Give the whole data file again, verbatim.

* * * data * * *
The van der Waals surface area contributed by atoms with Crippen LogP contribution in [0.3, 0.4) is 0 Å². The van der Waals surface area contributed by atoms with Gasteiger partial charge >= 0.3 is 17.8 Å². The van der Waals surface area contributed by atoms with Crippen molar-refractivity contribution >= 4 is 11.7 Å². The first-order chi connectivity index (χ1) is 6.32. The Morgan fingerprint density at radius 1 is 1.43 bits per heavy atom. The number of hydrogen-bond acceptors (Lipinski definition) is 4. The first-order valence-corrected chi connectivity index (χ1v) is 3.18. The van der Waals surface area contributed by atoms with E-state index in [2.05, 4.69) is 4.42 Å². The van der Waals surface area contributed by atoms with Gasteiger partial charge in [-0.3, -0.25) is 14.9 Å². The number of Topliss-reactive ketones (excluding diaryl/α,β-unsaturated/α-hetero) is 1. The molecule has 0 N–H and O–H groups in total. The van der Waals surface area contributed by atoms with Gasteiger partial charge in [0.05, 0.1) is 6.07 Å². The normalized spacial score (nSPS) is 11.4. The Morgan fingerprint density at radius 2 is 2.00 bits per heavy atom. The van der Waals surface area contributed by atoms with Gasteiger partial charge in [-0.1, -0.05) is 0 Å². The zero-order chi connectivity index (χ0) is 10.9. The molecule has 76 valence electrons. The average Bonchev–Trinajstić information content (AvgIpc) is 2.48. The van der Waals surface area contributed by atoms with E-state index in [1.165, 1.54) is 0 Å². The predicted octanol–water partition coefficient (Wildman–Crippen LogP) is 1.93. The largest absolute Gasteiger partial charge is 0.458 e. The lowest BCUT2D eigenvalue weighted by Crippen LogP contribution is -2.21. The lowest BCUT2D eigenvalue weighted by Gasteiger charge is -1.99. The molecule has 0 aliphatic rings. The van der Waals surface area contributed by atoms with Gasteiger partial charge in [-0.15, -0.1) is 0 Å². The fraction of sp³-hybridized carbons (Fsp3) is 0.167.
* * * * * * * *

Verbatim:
The van der Waals surface area contributed by atoms with Crippen LogP contribution in [0.3, 0.4) is 0 Å². The van der Waals surface area contributed by atoms with Gasteiger partial charge >= 0.3 is 17.8 Å². The van der Waals surface area contributed by atoms with Crippen molar-refractivity contribution >= 4 is 11.7 Å². The first-order chi connectivity index (χ1) is 6.32. The Morgan fingerprint density at radius 1 is 1.43 bits per heavy atom. The number of hydrogen-bond acceptors (Lipinski definition) is 4. The first-order valence-corrected chi connectivity index (χ1v) is 3.18. The van der Waals surface area contributed by atoms with E-state index in [2.05, 4.69) is 4.42 Å². The van der Waals surface area contributed by atoms with Gasteiger partial charge in [-0.3, -0.25) is 14.9 Å². The number of Topliss-reactive ketones (excluding diaryl/α,β-unsaturated/α-hetero) is 1. The molecule has 0 N–H and O–H groups in total. The van der Waals surface area contributed by atoms with Gasteiger partial charge in [0.05, 0.1) is 6.07 Å². The normalized spacial score (nSPS) is 11.4. The Morgan fingerprint density at radius 2 is 2.00 bits per heavy atom. The van der Waals surface area contributed by atoms with Gasteiger partial charge in [-0.1, -0.05) is 0 Å². The zero-order chi connectivity index (χ0) is 10.9. The molecule has 76 valence electrons. The average Bonchev–Trinajstić information content (AvgIpc) is 2.48. The van der Waals surface area contributed by atoms with E-state index in [1.165, 1.54) is 0 Å². The predicted octanol–water partition coefficient (Wildman–Crippen LogP) is 1.93. The largest absolute Gasteiger partial charge is 0.458 e. The lowest BCUT2D eigenvalue weighted by Crippen LogP contribution is -2.21. The lowest BCUT2D eigenvalue weighted by Gasteiger charge is -1.99. The molecule has 0 aliphatic rings. The van der Waals surface area contributed by atoms with Gasteiger partial charge in [-0.15, -0.1) is 0 Å². The fraction of sp³-hybridized carbons (Fsp3) is 0.167.